God in mercy has sent light and messages of warning to the world in reference to his law which has been trampled upon. There is a people who reverence and fear God, and who respond to his messages of warning, who repent of their transgression of the law of God, and, through faith in the merits of Christ, receive pardon for their transgression. God, through his prophet commends, and gives precious promises to those who keep the Sabbath of the Lord: “And they that be of thee shall build the old waste places; thou shalt raise up the foundations of many generations; and thou shalt be called the repairer of the breach, the restorer of paths to dwell in.”

The prophet here refers to the breach made in the law of God, by the breaking down of the Sabbath of the fourth commandment. This precept has been made waste by the man of sin; and the professed Christian world has accepted a day which he has substituted for the sanctified Sabbath of the Lord. Shall we be of the number who are repairing the breach made in the law of God? or shall we be of the number who receive the mark of the beast, by observing the human institution rather than the divine, thus nourishing the child of papacy?

We do not write thus because we suppose you ignorant of the evidences of the Sabbath, and the binding claims of the entire law of God; but we desire to refresh your minds, that you may become established in the present truth.

Those who have accepted unpopular truth have always been obliged to make great sacrifices. Persecution has fallen heavily upon some. We have the lives of the apostles as our ensamples; but above all we have the life of Christ our great Exemplar presented before us. The beloved disciple tells us he was banished to the isle of Patmos, “For the word of God, for the testimony of Jesus Christ.” While on that desolate island, to his unspeakable joy, his dear Master and Lord stood before him, the very one with whom he had walked and talked when they were together in the world, upon whose bosom he had learned, whose great heart of love had beat beneath the pressure of his head, whose sufferings he had witnessed, and whose visage had been marred more than the sons of men.

The Saviour was revealed to John, not in his humiliation, but in his majesty, as he now is, and as he will be revealed when he shall come in his glory. John saw not a Saviour on the cross, not a man of sorrows, but the glorified Son of God, clothed in a garment of light, and girded with a golden girdle. His eyes were like a flame of fire, his feet like brass when it gleams in a furnace. The sound of his voice was like the sound of many waters; and his countenance shone like the sun in its noon-day splendor.

The world may not appreciate our faith; they may laugh and sneer at our peculiarities of belief; we may be derided for not following the customs of the world. The word of God declares that the world knows us not, because it knew him not. But when Christ comes to earth again he will appear glorious as John saw him to be; and we have the precious promise that “we shall be like him, for we shall see him as he is.” We must look away from the difficulties of our present position, and fasten our eyes on the glories of our heavenly home, taking courage at the prospect of that bright future when we shall see Christ as he is, and be made like unto him.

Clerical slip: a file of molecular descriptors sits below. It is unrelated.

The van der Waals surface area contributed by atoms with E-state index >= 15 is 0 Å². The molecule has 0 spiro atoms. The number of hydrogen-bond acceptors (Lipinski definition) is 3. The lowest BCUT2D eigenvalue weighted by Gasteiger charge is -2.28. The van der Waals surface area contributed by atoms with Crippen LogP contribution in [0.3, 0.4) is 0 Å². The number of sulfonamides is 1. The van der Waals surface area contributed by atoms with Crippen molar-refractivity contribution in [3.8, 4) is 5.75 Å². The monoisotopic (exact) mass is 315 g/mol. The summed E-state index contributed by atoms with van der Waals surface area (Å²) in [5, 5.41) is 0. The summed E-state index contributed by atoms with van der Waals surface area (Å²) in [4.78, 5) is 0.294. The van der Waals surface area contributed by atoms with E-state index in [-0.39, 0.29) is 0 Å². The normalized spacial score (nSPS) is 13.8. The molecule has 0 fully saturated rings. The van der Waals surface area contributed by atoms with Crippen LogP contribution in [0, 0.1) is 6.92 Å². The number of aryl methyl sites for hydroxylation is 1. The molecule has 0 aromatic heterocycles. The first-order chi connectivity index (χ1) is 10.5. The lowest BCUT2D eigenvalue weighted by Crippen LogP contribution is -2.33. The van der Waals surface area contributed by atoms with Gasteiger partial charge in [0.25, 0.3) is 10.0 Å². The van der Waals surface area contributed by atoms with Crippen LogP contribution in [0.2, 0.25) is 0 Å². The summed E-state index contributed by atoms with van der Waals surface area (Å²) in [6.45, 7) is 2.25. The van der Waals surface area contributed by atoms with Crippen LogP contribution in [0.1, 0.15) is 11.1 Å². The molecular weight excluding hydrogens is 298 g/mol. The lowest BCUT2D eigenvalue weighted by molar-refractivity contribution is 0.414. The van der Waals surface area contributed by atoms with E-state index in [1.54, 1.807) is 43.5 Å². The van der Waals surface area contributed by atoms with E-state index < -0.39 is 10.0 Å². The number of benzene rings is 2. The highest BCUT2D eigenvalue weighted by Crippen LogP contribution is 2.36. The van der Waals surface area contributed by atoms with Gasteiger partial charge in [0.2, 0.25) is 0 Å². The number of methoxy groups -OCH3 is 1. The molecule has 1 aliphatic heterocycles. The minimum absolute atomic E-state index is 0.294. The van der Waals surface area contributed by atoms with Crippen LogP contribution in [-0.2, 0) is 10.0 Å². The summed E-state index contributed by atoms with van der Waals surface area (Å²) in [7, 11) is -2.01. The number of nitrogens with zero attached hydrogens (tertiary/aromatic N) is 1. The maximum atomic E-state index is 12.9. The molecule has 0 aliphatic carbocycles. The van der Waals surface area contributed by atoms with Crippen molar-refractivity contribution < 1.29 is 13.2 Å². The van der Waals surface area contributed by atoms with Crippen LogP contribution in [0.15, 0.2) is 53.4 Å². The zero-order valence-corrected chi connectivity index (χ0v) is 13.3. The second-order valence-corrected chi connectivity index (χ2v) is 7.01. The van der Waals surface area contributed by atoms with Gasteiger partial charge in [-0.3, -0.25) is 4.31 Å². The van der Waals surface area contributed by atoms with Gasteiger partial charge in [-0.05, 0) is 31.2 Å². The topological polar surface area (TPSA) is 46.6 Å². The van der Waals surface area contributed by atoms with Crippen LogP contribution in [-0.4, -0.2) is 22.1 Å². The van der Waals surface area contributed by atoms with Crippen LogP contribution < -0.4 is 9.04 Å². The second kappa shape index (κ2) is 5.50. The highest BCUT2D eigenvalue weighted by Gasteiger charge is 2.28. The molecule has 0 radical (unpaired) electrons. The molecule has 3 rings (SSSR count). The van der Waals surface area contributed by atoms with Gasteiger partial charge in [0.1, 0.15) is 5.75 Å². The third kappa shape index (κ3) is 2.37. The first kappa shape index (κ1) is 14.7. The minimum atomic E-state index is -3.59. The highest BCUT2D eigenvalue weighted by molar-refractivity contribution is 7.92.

John found in his solitude and exile that the Lord had not forgotten him. From this we may learn that God is a shield and helper in every emergency, to those who believe and trust in him. When surrounded by difficulties, dangers, and discouragements, we must not yield faith and principle, but cherish every precious ray of light granted us, and be true to our God given responsibilities.

You who are perplexed and afflicted, look up and be encouraged. Commit your ways in faith to the sympathizing Redeemer. He has identified his interests with yours, and is afflicted in your affliction. He will help you bear your burdens. Never give up the Sabbath. Hold fast the sanctified day, and the promises which God has attached to its observance. Is it reasonable to suppose that God would make you more prosperous in transgressing his law than in rendering cheerful obedience to it? How easily could his hand hedge up the way which Satan now presents to you in such a flattering light. God promises his Israel that if they will keep his statutes and his laws he will bless them in their houses, in their fields and in all their undertakings; but if they disobey his holy statutes his curse will fall upon them. May God help you to understand that he who feeds and cares for the ravens will not forget his children.

Jenny @ 3:59 pm